Diana Clement: The truth about buy now pay later


Buy now pay later (BNPL) or credit card? The younger you are the more likely you’ll choose the Afterpay, Layby or other BNPL provider where you pay the item off with four equal payments, with no interest. It sounds good, but isn’t always cheaper than using a credit card.

Spending on credit cards has plummeted in part thanks to Kiwis’ love of BNPL.

“The surge in popularity is remarkable,” says Jose George, general manager at Canstar NZ.

Figures from NZ Post show an astonishing spend growth in BNPL, up 105 per cent year-on-year in the latest report with a 49 per cent increase in customers. “(BNPL) is the credit of choice for the young,” the report notes, “with 40 per cent of customers under 30, and 77 per cent under 45.”

Banks might even start offering it, says George. BNPL isn’t shackled by the regulators so banks will be watching on with envy and are likely to start providing hybrid credit card/BNPL-type offerings.

It has become the norm to buy all manner of goods and services from mag wheels to dentistry on BNPL and spread the payments out. That’s enticing for younger people, who increasingly see credit card debt as a bad thing.

BNPL is cost-free if you pay on time. On the other hand, a credit card allows you to consolidate your spending, get an interest-free period and earn some rewards on the side, says George.

The big fishhook with BNPL for consumers is that the providers make their money by pinging customers with late fees. I’m talking A LOT of late fees for customers who lack discipline, especially those who lose track of multiple purchases.

Canstar’s analysts did some figures for me on a $1500 purchase paid off over four payments. If you made all your payments on time on the BNPL or used the 55-day interest-free periods on a credit card you’d pay nothing on both.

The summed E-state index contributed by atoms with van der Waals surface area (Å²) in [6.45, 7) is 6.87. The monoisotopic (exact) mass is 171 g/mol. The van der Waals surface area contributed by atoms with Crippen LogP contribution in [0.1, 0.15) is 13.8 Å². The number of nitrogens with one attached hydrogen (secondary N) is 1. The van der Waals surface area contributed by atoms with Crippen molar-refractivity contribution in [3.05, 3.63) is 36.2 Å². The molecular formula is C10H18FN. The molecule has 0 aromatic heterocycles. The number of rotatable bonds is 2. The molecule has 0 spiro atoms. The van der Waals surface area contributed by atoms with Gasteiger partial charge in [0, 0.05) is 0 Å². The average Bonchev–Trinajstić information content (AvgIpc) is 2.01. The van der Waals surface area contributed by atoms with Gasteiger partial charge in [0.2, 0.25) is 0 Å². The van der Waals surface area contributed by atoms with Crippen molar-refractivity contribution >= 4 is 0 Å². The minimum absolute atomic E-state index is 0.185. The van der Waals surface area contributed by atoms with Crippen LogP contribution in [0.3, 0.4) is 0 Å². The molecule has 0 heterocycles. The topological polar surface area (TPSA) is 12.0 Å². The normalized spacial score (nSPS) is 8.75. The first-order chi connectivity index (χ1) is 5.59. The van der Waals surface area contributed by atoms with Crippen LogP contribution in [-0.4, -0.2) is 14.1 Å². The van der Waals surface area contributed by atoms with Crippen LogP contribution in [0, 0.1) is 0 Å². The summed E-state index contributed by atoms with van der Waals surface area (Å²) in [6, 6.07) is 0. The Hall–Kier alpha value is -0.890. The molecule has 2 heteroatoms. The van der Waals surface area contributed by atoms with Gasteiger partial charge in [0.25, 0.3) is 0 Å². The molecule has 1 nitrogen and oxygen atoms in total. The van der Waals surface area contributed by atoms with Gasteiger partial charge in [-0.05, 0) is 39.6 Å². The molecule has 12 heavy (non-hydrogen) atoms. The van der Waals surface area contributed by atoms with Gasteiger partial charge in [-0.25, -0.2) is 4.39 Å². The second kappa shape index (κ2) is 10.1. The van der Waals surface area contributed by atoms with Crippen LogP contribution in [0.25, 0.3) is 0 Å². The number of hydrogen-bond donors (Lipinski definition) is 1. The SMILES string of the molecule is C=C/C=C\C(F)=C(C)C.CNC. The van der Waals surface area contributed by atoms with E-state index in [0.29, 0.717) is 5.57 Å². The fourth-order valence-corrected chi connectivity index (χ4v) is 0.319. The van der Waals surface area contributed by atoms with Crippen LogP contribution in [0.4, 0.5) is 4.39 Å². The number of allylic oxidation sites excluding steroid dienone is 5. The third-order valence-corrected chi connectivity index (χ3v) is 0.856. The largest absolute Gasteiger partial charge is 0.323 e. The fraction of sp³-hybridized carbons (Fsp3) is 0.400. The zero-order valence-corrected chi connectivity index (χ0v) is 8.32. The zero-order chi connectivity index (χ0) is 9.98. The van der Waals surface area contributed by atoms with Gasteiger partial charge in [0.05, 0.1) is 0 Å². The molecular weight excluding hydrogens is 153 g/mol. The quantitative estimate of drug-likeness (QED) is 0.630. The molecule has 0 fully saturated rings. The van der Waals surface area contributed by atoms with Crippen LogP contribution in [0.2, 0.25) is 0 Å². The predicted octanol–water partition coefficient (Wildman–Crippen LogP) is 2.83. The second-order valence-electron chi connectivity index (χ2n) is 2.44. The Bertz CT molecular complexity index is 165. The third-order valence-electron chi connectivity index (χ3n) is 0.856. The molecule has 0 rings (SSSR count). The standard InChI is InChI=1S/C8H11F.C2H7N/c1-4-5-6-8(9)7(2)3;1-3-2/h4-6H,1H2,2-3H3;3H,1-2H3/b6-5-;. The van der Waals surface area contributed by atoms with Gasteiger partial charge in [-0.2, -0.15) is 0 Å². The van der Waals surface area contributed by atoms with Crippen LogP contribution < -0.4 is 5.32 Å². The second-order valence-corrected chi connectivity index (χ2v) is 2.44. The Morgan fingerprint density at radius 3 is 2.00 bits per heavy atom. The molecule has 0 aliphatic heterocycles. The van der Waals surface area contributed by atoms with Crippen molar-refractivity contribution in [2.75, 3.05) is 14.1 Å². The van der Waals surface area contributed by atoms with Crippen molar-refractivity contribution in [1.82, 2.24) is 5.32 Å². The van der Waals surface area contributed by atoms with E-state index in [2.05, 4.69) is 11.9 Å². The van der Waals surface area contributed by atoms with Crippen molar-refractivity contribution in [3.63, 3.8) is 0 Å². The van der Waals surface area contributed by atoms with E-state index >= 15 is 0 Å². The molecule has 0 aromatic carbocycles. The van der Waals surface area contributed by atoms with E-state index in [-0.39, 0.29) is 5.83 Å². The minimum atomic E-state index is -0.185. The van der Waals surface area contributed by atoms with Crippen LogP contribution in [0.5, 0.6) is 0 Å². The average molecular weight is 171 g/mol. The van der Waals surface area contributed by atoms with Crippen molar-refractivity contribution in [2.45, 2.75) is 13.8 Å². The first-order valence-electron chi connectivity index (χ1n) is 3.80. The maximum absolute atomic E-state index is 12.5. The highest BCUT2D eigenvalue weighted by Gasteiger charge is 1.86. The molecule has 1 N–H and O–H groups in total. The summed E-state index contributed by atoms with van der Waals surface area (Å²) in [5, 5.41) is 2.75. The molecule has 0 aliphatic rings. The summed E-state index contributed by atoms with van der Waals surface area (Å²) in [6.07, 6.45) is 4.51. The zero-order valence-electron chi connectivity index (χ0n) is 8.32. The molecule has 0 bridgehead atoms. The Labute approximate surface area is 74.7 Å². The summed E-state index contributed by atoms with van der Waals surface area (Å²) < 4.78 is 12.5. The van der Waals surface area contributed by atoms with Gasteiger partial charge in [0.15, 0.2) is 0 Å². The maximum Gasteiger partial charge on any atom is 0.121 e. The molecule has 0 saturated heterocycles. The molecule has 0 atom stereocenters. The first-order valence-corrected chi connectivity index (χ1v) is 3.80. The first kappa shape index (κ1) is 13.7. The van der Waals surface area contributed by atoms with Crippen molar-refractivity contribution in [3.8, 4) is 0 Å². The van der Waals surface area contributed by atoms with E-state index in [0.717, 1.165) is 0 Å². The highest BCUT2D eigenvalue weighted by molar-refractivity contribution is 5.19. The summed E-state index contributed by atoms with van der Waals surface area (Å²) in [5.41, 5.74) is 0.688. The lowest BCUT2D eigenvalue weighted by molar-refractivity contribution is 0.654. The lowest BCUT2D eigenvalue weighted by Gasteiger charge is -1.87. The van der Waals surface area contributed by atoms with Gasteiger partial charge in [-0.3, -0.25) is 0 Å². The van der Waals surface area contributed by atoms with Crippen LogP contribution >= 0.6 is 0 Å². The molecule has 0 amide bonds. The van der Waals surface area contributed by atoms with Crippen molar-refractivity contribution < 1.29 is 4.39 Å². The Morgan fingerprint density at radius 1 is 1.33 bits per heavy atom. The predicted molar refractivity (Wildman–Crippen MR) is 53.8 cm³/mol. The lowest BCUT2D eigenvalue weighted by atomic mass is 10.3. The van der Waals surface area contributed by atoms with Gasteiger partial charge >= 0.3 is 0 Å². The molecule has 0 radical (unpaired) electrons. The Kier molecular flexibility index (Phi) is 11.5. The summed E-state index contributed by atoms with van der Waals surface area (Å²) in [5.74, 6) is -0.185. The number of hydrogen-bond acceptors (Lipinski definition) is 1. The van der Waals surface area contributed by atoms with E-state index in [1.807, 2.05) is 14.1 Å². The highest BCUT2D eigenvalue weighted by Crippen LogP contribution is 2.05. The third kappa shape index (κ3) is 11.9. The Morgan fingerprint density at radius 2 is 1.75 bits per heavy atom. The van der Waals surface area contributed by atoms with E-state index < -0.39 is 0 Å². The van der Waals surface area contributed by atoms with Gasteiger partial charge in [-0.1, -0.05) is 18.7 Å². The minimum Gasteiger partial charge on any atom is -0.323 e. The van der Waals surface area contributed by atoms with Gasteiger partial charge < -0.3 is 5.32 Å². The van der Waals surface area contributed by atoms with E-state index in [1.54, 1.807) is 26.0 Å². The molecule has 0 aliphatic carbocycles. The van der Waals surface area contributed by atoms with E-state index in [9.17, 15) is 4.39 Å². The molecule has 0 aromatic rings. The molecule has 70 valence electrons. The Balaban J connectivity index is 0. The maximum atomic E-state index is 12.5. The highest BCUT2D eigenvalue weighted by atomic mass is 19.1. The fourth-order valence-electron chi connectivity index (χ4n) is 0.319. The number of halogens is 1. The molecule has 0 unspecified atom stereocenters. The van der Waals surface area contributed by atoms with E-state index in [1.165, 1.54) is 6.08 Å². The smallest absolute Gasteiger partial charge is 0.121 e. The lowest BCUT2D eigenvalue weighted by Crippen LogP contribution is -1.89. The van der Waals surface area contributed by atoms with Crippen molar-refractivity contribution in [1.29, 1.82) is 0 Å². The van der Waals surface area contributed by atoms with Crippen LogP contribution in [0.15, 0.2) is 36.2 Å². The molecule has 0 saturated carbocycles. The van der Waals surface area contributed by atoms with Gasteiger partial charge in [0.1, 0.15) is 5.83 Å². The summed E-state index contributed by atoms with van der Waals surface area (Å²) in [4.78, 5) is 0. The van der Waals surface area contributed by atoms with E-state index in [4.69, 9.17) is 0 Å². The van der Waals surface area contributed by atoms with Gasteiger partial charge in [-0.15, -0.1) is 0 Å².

Drilling down into the numbers, if you missed two payments and the outstanding payments remained unpaid seven days after due date, you’d pay $34 in fees on BNPL or $16.56 on a credit card at 15.43 per cent interest. But if you missed those payments within the 55-day interest free period you’d pay the $34 on BNPL, but zero on the credit card. These figures don’t take into account annual credit card fees.

I do have to say that using the interest-free period on a credit card requires a lot more thought than BNPL. And if you’re a “revolver” who constantly carries a balance each month or buys multiple purchases, neither is a very good deal.

Some people, says George, make their BNPL repayments with a credit card to avoid fees. Then you just have one payment to keep track of. If you don’t pay your credit card off in full, you’re just hiding the costs of BNPL from yourself.

George recommends:

• If you’re in debt, it’s worth considering the lowest-rate credit card or one that offers the longest interest-free period. The pandemic did prompt banks to lower rates, and low-rate cards are often charging less than 10 per cent interest.

• If you’re the type to repay the balance each month, find the best rewards system – which likely won’t be travel incentives in 2020. Consider cashbacks, partner deals or incentives that work for your lifestyle.

• Be a credit card freeloader: Treat your credit card like a debit card, ensuring you remain within your financial means. Pay off your balance each billing period

My final comment is that being clever with BNPL and credit cards often requires a lot of thought and administration. I do know Millennials and Gen Zers who save for what they want to buy and avoid any chance of being charged fees and interest. Radical, but it can be done.

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